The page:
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I found a broken Macbook Pro on the street. What should I do?
May 18, 2014 4:31 PM   Subscribe

I was driving along and spotted in the middle of the street what looked to be a laptop bag. So I pulled over and grabbed it. Inside the case was some immigration paperwork and a Macbook Pro. I went through the paperwork, found an address and drove there, but it was a business that had no info about the person on the paperwork. They told me that sometimes people used them for a mailbox dropoff when entering the country and had no info to help. The computer's screen is cracked and won't boot, so should I just pitch the whole thing? Try to find a serial number and contact Apple? Sell it on Ebay? I really don't know.
posted by nedpwolf to Computers & Internet (18 answers total) 3 users marked this as a favorite
 
Is there a name on the paperwork? Try googling it.

If the name is super-ubiquitous or there is no name, I would probably pitch it unless you know enough about Macs to refurbish it for not a ton of money.
posted by Sara C. at 4:36 PM on May 18


Drop it at your local police station.
posted by kinetic at 4:47 PM on May 18 [24 favorites]


Police station. Even if no info is retrievable, it can be worth some peace of mind for the owner to know that no info is retrievable.
posted by unknowncommand at 4:49 PM on May 18


thirding police station. also, if you have another mac and a FireWire or thunderbolt cable depending on the MBP model, you could try starting it in target disk mode (power on while holding the "T" key) and see if any data is readable that way.
posted by russm at 4:56 PM on May 18


An Apple store should be able to match the serial number to the original purchaser. I imagine you'd have to leave the computer there as I doubt they'd give you the info.

I really don't think the police will do any legwork whatsoever to reunite it with its owner. Probably just store it for 30 days then chuck it.
posted by ryanrs at 4:59 PM on May 18 [4 favorites]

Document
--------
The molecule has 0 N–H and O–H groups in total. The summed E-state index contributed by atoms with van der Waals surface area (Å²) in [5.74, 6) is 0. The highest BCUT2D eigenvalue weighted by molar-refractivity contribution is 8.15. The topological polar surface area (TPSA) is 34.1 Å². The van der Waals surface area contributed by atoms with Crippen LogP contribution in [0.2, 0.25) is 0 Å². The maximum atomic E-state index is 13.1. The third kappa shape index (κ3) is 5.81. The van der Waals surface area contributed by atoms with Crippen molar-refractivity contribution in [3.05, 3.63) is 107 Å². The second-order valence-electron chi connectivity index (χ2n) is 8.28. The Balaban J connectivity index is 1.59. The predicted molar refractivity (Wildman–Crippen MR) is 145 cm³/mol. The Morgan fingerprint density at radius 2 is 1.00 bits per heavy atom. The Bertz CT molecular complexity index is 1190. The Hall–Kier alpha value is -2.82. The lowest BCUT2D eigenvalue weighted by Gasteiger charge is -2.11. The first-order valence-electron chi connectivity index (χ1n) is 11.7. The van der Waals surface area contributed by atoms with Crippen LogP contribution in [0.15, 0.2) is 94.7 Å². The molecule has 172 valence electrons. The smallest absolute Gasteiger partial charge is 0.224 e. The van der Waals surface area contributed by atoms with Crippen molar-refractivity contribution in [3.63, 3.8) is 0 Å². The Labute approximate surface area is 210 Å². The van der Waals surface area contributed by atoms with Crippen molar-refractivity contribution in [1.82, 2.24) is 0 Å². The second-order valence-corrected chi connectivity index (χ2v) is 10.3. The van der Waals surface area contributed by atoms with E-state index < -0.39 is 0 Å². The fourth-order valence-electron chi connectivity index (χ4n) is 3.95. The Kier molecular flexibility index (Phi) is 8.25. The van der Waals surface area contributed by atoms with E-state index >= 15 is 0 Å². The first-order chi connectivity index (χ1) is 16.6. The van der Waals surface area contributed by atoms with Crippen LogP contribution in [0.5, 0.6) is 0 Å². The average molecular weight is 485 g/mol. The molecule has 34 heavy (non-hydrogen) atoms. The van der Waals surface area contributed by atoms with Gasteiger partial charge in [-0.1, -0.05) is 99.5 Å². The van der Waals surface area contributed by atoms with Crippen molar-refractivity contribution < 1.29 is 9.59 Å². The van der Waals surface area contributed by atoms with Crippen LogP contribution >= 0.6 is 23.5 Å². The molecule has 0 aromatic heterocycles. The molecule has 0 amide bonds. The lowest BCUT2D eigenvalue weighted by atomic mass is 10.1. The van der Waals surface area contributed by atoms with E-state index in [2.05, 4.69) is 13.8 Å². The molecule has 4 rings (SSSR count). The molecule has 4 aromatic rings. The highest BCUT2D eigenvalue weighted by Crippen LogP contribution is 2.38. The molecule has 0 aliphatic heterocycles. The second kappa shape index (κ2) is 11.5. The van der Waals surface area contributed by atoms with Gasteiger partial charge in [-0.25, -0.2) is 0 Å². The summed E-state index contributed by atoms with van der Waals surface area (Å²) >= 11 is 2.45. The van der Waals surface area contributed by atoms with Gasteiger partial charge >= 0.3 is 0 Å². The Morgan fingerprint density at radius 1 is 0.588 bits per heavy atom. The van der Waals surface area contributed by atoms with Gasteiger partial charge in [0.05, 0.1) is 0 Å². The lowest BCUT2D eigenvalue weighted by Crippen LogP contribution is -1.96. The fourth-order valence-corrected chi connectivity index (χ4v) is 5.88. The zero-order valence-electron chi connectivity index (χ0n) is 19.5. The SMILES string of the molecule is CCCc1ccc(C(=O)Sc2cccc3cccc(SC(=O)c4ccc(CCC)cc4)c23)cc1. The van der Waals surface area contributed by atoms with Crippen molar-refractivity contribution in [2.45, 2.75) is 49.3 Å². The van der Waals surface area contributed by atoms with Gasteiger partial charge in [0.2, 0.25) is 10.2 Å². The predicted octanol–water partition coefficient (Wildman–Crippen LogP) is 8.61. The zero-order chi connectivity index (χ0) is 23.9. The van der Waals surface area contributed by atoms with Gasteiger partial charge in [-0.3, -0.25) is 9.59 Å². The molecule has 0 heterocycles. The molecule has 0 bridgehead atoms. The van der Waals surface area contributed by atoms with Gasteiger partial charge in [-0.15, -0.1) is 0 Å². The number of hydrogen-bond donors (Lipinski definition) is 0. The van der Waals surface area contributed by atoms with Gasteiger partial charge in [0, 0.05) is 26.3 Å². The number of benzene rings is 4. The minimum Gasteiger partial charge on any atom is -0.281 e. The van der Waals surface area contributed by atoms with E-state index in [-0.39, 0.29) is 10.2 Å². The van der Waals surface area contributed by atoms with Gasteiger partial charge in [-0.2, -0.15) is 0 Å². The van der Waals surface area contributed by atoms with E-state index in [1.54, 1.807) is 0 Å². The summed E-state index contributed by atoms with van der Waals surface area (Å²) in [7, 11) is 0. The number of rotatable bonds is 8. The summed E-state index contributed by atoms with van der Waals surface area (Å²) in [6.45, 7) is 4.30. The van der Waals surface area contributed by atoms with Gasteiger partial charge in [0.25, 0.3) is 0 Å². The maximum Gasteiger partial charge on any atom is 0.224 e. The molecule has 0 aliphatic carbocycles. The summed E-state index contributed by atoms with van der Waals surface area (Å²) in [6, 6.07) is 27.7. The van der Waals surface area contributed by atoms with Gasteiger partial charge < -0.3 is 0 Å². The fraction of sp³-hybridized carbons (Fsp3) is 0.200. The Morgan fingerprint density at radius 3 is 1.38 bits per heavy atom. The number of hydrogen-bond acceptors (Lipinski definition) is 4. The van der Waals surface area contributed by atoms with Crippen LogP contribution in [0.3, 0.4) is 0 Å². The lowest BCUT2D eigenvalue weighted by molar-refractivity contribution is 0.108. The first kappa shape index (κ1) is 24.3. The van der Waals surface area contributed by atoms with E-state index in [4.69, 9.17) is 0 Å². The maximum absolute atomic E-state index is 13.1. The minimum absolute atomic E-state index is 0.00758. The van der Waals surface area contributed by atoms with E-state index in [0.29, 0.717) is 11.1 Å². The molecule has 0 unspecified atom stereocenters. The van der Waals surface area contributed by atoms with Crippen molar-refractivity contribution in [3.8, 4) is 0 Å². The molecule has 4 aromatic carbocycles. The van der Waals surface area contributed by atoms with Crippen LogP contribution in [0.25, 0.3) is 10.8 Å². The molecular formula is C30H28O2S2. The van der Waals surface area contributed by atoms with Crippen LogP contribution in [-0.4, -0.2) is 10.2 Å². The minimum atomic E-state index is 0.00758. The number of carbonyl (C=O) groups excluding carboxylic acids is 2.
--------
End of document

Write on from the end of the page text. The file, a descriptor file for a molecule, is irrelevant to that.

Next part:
I find lost technology all the time in my neighborhood. Definitely try googling the name.

If you get nothing out of that, I'd hang onto it for a few days. This sounds nuts, I know, but sometimes if you wait a few days, you can think of something else to do to get information off the device to find the owner (i.e., looking up how to get information off a cracked macbook via google?).

I would agree with police station, but I somehow have doubts they will do anything but put it in a lost and found, wait a month, and then throw it out - without doing anything to remove personal information from it.

I've found phones, kindles, you name it - and every single person has been extremely grateful when I found them to return it.

And please, people, be sure you put MOM or DAD or HOME in your phone...and your kindle. ;) Saves me a little time.
posted by AllieTessKipp at 5:02 PM on May 18 [2 favorites]


If you can't find the person, don't pitch it. List it on ebay. I just sold a broken Macbook (wouldn't boot - no idea what the problem was, and I removed the harddrive because I didn't want someone having all my data) for a couple of hundred bucks. I was amazed anyone wanted it at all, let alone willing to pay that much.
posted by lollusc at 5:28 PM on May 18


I found a pile of backpacks and computer bags in the bushes across the street from my house when I got home from work one day. I live near a hospital that has a sheriff's department substation, and some of the things in the bags looked like it could have been medical-related (things were mostly not in English), so I called them and they sent a deputy who collected everything. I have no idea if they ever found the owners, but at least I wasn't going to be possibly on a receiving-stolen-property hook ("Oh, you just *found* it? Yeah, sure.")
posted by rtha at 5:46 PM on May 18 [1 favorite]


I would not advise to sell it. Yes, you found it. But how can you prove that you found it and didn't steal it if the owner, for whatever strange reason, comes across it? Someone stole it from him/her, ditched it, you found it and trying to sell it you are suddenly dealing with stolen property. Not good.
posted by nostrada at 6:20 PM on May 18


Will it boot in Target Disk Mode?
posted by musofire at 6:28 PM on May 18


Sensitive data could be on there. It's unethical to sell it (at least unless you are hella sure you wiped it irretrievably).